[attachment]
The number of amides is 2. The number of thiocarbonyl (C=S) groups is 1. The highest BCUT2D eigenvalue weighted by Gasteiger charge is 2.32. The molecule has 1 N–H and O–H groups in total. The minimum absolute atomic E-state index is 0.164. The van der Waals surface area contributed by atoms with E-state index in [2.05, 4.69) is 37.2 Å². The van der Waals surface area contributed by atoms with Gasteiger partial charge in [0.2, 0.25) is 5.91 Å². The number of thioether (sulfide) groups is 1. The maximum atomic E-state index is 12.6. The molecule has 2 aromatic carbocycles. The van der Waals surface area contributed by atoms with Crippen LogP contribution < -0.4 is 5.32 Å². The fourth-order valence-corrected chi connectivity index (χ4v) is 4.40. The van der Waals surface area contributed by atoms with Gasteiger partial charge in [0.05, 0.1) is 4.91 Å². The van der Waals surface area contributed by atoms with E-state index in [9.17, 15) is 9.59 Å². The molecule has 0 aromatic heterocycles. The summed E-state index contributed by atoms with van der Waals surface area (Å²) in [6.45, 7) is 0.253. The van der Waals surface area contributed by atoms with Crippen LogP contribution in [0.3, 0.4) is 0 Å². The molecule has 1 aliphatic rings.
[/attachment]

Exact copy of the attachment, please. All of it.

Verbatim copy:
The number of amides is 2. The number of thiocarbonyl (C=S) groups is 1. The highest BCUT2D eigenvalue weighted by Gasteiger charge is 2.32. The molecule has 1 N–H and O–H groups in total. The minimum absolute atomic E-state index is 0.164. The van der Waals surface area contributed by atoms with E-state index in [2.05, 4.69) is 37.2 Å². The van der Waals surface area contributed by atoms with Gasteiger partial charge in [0.2, 0.25) is 5.91 Å². The number of thioether (sulfide) groups is 1. The maximum atomic E-state index is 12.6. The molecule has 2 aromatic carbocycles. The van der Waals surface area contributed by atoms with Crippen LogP contribution < -0.4 is 5.32 Å². The fourth-order valence-corrected chi connectivity index (χ4v) is 4.40. The van der Waals surface area contributed by atoms with Gasteiger partial charge in [0.05, 0.1) is 4.91 Å². The van der Waals surface area contributed by atoms with E-state index in [9.17, 15) is 9.59 Å². The molecule has 0 aromatic heterocycles. The summed E-state index contributed by atoms with van der Waals surface area (Å²) in [6.45, 7) is 0.253. The van der Waals surface area contributed by atoms with Crippen LogP contribution in [0.3, 0.4) is 0 Å². The molecule has 1 aliphatic rings.